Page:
Wednesday, November 18, 2015

Life and art

Barbara here. In her Monday blog, Aline talked about the pitfalls and joys of research, which can suck hours, even days, out of one's writing schedule. She mentioned the delights of wandering from link to link on the internet, an armchair adventure that can consume an entire morning with ease. As an aside, I confess these armchair adventures can consume entire mornings with ease even when I don't have the excuse of research. Yesterday I managed to restrict myself to two Facebook quizzes and one amazing pet story, but some days I am a sucker for every come-hither headline.

Aline also mentioned the joy of spending hours talking directly to experts. It's all research, right, and we learn such fascinating things. Who else has a job where they can explore antique dolls one day and post-traumatic stress another? Rarely a dull moment in the life of a writer. Such research also serves as busy work and a nice distraction when we can't think where on earth to go next in the novel.

But one of my favourite types of research is physical location scouting. One can learn a lot about a place by researching on the web. Google Earth, maps and Street view can show us the layout. Numerous websites can tell us more than we might ever need about the history, culture, and make-up of a place. Online videos, photos, and travel blogs can round out the objective statistics with visual and personal input. It is possible to write an entire novel set in a place without ever having laid eyes on it. Possible, and sometimes necessary, but never ideal.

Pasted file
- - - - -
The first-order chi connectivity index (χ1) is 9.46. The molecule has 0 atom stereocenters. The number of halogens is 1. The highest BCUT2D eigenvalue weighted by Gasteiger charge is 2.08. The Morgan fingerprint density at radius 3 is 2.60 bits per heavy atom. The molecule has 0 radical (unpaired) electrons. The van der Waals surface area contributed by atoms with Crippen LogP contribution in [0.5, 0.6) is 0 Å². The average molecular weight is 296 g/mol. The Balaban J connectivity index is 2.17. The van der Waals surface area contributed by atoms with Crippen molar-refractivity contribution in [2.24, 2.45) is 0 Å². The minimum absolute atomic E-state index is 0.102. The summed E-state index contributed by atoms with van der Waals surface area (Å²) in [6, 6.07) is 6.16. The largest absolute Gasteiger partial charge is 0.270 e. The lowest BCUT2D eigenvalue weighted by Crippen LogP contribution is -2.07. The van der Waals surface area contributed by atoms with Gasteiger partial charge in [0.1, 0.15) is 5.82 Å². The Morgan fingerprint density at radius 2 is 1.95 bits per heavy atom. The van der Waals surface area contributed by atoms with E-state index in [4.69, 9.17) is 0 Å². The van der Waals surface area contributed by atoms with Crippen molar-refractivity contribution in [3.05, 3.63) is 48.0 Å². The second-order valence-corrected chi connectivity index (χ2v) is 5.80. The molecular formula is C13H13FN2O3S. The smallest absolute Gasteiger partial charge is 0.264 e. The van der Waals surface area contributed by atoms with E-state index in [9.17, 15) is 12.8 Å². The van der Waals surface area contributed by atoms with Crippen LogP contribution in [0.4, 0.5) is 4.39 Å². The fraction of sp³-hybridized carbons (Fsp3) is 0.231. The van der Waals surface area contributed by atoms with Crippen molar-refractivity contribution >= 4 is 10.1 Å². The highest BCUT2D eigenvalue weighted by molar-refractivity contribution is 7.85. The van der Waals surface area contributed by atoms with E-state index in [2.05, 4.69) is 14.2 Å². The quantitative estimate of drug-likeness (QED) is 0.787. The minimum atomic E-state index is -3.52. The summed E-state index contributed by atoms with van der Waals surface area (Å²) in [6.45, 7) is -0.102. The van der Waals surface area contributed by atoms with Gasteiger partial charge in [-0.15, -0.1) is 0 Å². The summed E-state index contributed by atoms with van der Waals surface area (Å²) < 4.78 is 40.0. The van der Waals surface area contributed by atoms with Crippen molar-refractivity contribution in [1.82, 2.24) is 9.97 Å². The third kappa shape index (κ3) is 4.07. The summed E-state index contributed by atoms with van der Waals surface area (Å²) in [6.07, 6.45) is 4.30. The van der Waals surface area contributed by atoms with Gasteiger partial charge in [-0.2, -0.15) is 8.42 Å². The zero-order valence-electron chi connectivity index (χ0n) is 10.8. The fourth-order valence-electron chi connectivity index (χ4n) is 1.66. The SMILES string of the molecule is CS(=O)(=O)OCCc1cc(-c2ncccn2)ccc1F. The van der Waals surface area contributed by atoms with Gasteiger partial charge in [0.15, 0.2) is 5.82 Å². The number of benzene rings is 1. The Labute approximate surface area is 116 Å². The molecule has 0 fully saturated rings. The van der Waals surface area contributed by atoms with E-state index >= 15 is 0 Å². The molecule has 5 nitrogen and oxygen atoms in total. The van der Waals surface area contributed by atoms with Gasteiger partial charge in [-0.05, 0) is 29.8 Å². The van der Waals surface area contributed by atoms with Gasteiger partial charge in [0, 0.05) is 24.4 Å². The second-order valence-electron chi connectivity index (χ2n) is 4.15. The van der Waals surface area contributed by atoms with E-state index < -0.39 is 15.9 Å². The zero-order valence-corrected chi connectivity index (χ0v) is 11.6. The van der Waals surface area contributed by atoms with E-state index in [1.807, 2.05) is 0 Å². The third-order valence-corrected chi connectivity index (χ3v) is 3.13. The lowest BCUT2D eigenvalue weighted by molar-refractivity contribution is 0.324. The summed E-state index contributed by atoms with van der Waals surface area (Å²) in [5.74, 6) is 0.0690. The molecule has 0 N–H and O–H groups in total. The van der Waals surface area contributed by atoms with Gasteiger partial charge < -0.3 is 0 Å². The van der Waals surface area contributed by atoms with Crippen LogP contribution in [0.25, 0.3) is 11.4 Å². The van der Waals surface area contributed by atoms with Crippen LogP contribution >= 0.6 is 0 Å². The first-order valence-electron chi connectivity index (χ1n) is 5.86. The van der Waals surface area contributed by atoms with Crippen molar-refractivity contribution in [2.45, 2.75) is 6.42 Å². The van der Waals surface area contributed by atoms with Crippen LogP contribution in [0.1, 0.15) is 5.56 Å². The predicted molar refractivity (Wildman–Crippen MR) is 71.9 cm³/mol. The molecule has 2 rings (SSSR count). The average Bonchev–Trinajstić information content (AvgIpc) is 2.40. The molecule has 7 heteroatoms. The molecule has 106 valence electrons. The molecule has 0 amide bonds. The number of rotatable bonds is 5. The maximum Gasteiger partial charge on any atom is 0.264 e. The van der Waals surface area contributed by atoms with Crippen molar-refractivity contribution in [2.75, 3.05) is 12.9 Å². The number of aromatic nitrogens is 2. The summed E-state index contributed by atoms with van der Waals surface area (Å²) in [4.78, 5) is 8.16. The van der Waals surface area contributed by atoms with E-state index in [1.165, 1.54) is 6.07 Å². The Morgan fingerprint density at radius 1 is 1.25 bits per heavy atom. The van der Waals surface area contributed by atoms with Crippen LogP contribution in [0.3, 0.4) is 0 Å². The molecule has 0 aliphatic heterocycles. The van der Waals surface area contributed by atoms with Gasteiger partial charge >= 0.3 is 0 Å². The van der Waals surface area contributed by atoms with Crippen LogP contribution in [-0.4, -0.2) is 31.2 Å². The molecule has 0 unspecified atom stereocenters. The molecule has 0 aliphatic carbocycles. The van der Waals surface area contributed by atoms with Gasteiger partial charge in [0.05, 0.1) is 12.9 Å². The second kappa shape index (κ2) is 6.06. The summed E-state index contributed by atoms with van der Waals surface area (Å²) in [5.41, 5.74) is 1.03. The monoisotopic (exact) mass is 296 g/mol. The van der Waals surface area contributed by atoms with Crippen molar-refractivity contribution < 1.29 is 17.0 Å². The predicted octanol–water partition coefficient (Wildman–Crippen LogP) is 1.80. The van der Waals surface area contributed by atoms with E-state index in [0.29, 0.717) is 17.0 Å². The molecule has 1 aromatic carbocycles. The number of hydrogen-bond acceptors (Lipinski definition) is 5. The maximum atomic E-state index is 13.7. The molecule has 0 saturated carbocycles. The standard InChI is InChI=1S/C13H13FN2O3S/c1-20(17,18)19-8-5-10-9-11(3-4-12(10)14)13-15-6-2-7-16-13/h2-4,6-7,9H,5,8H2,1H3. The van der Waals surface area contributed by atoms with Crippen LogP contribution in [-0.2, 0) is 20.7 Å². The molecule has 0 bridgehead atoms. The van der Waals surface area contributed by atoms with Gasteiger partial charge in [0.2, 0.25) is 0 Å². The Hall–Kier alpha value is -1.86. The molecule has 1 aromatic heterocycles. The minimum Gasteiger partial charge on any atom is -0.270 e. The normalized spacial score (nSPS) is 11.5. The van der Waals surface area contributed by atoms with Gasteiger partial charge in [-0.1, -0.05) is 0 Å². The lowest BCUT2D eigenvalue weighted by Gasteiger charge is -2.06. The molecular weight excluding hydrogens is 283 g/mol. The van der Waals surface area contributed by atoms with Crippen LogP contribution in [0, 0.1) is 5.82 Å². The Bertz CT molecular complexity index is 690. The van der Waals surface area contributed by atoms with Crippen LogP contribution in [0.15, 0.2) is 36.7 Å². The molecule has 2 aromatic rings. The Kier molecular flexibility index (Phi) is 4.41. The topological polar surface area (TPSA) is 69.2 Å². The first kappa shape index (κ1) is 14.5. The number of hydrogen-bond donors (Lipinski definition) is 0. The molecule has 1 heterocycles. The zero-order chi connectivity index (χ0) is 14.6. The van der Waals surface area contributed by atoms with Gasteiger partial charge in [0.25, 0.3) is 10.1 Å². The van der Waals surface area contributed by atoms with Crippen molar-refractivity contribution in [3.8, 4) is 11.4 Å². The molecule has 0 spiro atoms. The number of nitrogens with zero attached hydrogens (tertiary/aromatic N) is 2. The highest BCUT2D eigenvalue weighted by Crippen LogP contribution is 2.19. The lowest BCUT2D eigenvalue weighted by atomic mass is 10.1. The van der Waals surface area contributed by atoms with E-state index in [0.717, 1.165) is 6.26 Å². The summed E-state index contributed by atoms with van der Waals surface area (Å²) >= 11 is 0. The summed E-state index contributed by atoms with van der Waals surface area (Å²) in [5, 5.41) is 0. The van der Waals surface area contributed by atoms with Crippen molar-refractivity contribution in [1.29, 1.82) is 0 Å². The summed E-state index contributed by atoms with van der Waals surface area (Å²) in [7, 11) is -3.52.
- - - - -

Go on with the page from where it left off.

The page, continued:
In my view, there is no substitute for standing in that place, surrounded on all sides, hearing, seeing, and breathing it. No amount of imagination or conjuring can make up for the specific, concrete reality. I always try to visit the places I write about, even if it is just one scene in the book, and that visit almost always adds a dimension or rich detail to the story. A small example occurred to me today. I had taken a two-day road trip to the Laurentian Mountains north of Montreal to check out the location of my current book in progress. If my character was going to spend 300 pages in the Laurentian wilderness, I needed to know what she was going to encounter. I'd been to the Laurentians many times, but never that place. Never with a writer's eye.

I had in mind a particular village, but in driving around, I stopped for gas and discovered a much more picturesque and interesting village near by. I walked around to take pictures (another aspect of my research) and wandered over to look at what I thought was a classic French Canadian graveyard beside the little white church. As was typical of rural Quebec, the graveyard was presided over by a large concrete statue of the Virgin Mary cloaked in blue. I read tombstones, always a potential source of last names. Imagine my surprise when they weren't Sauve or Paradis or Levesque, but Majic, Solinski, and other long Polish names.

Here was an interesting twist. A Polish settlement in the middle of traditional, French Catholic, rural Quebec. I don't know what I will do with this tidbit yet, maybe no more than a mention, but maybe a major character will emerge with that background. There were many more delightful discoveries on that trip. The sound of a creek gurgling over fallen leaves, the moss clinging to boulders... All of it adds not just authenticity and accuracy to the story, but also a richness and texture that internet and book research cannot.

And the best part of it all, I get to go on mini-vacations and experience places I wouldn't normally see. Up close and personal, as I try to see them through a writer's eye. And what could be better than that? If it takes up a couple of days or even several weeks, it's worth it in the end. If not to my writing, at least to me!

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